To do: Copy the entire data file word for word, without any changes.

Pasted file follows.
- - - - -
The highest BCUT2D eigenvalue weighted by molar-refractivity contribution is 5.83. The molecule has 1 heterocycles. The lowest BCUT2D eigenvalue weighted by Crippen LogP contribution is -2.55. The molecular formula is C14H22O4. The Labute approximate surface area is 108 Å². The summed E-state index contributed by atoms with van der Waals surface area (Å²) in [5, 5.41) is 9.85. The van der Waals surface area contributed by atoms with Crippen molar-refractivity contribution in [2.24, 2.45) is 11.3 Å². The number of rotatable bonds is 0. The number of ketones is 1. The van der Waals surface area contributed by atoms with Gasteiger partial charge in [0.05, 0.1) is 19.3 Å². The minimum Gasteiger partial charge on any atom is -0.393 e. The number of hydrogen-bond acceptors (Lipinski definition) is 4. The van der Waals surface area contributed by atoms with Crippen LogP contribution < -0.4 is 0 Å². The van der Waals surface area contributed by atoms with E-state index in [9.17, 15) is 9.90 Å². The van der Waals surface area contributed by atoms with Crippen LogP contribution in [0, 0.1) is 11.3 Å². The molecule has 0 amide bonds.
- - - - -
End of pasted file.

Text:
The highest BCUT2D eigenvalue weighted by molar-refractivity contribution is 5.83. The molecule has 1 heterocycles. The lowest BCUT2D eigenvalue weighted by Crippen LogP contribution is -2.55. The molecular formula is C14H22O4. The Labute approximate surface area is 108 Å². The summed E-state index contributed by atoms with van der Waals surface area (Å²) in [5, 5.41) is 9.85. The van der Waals surface area contributed by atoms with Crippen molar-refractivity contribution in [2.24, 2.45) is 11.3 Å². The number of rotatable bonds is 0. The number of ketones is 1. The van der Waals surface area contributed by atoms with Gasteiger partial charge in [0.05, 0.1) is 19.3 Å². The minimum Gasteiger partial charge on any atom is -0.393 e. The number of hydrogen-bond acceptors (Lipinski definition) is 4. The van der Waals surface area contributed by atoms with Crippen LogP contribution < -0.4 is 0 Å². The van der Waals surface area contributed by atoms with E-state index in [9.17, 15) is 9.90 Å². The van der Waals surface area contributed by atoms with Crippen LogP contribution in [0, 0.1) is 11.3 Å². The molecule has 0 amide bonds.